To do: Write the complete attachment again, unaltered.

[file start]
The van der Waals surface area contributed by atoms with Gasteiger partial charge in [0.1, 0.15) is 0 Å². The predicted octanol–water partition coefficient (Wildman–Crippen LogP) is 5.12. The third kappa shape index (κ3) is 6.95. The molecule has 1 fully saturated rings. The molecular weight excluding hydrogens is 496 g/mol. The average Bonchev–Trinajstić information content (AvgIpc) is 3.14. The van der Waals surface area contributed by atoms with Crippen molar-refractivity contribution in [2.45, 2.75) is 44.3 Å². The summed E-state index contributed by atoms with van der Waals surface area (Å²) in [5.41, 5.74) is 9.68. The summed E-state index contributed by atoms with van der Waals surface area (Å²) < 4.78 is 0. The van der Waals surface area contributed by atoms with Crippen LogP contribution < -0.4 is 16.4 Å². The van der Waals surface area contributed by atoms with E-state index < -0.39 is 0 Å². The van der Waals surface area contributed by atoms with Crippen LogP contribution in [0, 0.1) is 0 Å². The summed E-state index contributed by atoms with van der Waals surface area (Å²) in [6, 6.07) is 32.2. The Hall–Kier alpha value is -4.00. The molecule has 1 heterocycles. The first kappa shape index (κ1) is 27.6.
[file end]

The van der Waals surface area contributed by atoms with Gasteiger partial charge in [0.1, 0.15) is 0 Å². The predicted octanol–water partition coefficient (Wildman–Crippen LogP) is 5.12. The third kappa shape index (κ3) is 6.95. The molecule has 1 fully saturated rings. The molecular weight excluding hydrogens is 496 g/mol. The average Bonchev–Trinajstić information content (AvgIpc) is 3.14. The van der Waals surface area contributed by atoms with Crippen molar-refractivity contribution in [2.45, 2.75) is 44.3 Å². The summed E-state index contributed by atoms with van der Waals surface area (Å²) in [5.41, 5.74) is 9.68. The summed E-state index contributed by atoms with van der Waals surface area (Å²) < 4.78 is 0. The van der Waals surface area contributed by atoms with Crippen LogP contribution < -0.4 is 16.4 Å². The van der Waals surface area contributed by atoms with E-state index < -0.39 is 0 Å². The van der Waals surface area contributed by atoms with Crippen LogP contribution in [0, 0.1) is 0 Å². The summed E-state index contributed by atoms with van der Waals surface area (Å²) in [6, 6.07) is 32.2. The Hall–Kier alpha value is -4.00. The molecule has 1 heterocycles. The first kappa shape index (κ1) is 27.6.